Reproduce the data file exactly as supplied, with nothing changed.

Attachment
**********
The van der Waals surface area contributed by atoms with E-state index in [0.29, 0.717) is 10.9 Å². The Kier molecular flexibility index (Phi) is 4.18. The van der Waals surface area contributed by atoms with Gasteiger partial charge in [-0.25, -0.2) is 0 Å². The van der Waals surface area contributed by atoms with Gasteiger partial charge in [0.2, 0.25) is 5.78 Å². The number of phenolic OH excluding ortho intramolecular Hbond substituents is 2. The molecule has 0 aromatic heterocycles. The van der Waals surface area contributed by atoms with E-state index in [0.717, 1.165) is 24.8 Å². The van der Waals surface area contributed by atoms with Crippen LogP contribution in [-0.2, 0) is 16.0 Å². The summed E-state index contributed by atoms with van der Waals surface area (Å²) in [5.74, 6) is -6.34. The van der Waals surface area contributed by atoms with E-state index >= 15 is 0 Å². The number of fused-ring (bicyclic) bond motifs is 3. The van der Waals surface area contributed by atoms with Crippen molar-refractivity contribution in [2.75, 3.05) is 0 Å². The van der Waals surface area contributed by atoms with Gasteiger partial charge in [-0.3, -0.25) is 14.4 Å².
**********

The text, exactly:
The van der Waals surface area contributed by atoms with E-state index in [0.29, 0.717) is 10.9 Å². The Kier molecular flexibility index (Phi) is 4.18. The van der Waals surface area contributed by atoms with Gasteiger partial charge in [-0.25, -0.2) is 0 Å². The van der Waals surface area contributed by atoms with Gasteiger partial charge in [0.2, 0.25) is 5.78 Å². The number of phenolic OH excluding ortho intramolecular Hbond substituents is 2. The molecule has 0 aromatic heterocycles. The van der Waals surface area contributed by atoms with E-state index in [0.717, 1.165) is 24.8 Å². The van der Waals surface area contributed by atoms with Crippen LogP contribution in [-0.2, 0) is 16.0 Å². The summed E-state index contributed by atoms with van der Waals surface area (Å²) in [5.74, 6) is -6.34. The van der Waals surface area contributed by atoms with E-state index >= 15 is 0 Å². The number of fused-ring (bicyclic) bond motifs is 3. The van der Waals surface area contributed by atoms with Crippen molar-refractivity contribution in [2.75, 3.05) is 0 Å². The van der Waals surface area contributed by atoms with Gasteiger partial charge in [-0.3, -0.25) is 14.4 Å².